14 Oct 2015

Arsenic dumped into South Canterbury river

7:51 pm on 14 October 2015

Arsenic has been dumped in the Opuha River in South Canterbury, says Environment Canterbury.

Opuha Dam, Canterbury, 25 February 2015

Opuha Dam Photo: RNZ / Conan Young

White flakes were noticed in the river when sediment samples were being taken in August.

Test results of the flakes show high levels of DDT - a pesticide which was phased out in the 1960s - and arsenic.

Environment Canterbury chief executive Bill Bayfield said an urgent clean-up was being conducted this afternoon.

Opuha Water Limited have lowered the river to make the clean up easier.

"The only conclusion we can draw is that someone in the last couple of months has dumped DDT and arsenic into an area of the river."

"I don't understand why someone would dump it in the river, what kind of person could do this?" Mr Bayfield said.

He believed a few kilograms of soil containing DDT has been dumped.

"From reports, it looks like the pesticide has been dumped in one location and has not travelled further down the river, but we will be conducting further tests to establish if it has."

Mr Bayfield said he had worked on numerous investigations but had never seen direct dumping like this before.

The police, South Canterbury Medical Officer of Health and Timaru District Council have been notified of the dumping.

It was not the first time concerns have been raised about contamination of the Opuha Lake and River.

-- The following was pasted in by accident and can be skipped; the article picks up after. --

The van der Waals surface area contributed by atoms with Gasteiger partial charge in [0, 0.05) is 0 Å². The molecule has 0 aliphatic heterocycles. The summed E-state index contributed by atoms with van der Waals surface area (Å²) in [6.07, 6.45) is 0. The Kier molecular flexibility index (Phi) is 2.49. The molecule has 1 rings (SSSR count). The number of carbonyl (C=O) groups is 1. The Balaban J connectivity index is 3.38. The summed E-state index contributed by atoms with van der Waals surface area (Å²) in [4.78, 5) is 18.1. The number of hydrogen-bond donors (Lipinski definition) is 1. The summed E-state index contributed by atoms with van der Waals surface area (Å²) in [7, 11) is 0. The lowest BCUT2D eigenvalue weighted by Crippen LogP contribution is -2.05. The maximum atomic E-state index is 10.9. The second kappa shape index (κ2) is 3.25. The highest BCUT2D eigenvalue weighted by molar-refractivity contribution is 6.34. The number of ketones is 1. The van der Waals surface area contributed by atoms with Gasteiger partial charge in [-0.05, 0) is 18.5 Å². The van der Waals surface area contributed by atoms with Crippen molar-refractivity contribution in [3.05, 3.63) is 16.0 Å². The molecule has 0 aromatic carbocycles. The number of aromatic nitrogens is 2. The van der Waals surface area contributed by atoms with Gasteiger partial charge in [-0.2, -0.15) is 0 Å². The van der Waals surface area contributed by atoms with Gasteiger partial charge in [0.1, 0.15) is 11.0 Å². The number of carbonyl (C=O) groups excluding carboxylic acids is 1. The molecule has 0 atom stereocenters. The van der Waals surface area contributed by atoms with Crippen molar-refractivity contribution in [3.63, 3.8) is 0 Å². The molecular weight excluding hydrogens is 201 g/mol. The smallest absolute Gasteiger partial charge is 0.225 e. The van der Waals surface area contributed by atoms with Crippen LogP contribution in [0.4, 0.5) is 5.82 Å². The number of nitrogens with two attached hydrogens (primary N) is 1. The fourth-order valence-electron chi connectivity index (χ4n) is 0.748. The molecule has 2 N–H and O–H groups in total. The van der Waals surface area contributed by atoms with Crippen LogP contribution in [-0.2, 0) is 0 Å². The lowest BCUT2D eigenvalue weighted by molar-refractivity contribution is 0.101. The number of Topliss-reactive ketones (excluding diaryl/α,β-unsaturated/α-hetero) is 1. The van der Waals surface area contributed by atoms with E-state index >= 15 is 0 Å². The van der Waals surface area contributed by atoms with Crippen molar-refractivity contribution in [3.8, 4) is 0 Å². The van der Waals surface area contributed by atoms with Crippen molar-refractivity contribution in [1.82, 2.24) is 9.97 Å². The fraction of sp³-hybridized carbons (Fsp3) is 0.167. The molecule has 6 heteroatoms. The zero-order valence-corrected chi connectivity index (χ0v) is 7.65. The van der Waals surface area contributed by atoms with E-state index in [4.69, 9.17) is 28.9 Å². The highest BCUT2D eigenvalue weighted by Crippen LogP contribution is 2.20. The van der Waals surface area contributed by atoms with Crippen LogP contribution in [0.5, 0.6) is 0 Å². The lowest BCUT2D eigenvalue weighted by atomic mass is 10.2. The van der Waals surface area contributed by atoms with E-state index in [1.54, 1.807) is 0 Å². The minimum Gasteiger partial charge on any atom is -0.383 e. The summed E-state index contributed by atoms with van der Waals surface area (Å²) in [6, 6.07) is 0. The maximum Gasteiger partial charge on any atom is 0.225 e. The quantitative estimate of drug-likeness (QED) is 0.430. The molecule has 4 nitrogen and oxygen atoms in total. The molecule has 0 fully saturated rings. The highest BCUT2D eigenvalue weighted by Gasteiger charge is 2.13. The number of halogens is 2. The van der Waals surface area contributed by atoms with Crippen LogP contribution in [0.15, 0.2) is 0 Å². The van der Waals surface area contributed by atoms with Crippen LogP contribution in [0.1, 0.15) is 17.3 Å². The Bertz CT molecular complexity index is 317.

Allegations were made in 2011 of drums of DDT and DDE, being buried beneath Lake Opuha when the lake bed was being prepared in 1998.

Ecan surface water science manager Tim Davie said trout were analysed in 2011 which found no detectable DDT and only 0.15 parts per million of DDE over 30 times below recommended health risk levels.

Ground-penetrating radar tests of the lake bed were carried out in 2011 and 2015 and showed no evidence of metal containers of any sort.

Recent testing of the lake shows no evidence of elevated pesticide contamination in the sediment.

"As far as we are concerned we have found nothing to support claims that drums of pesticides were dumped in the lake before it was filled, but i can not say for sure." Mr Bayfield said.

What is DDT?

Dichlorodiphenyltrichloroethane or DDT is a pesticide. If humans have high levels of exposure with DDT over a long time it can cause birth defects, fertility problems, greater susceptibility to disease and some types of Cancers. The use of DDTs in New Zealand was phased out in the 1960s and 1970s.

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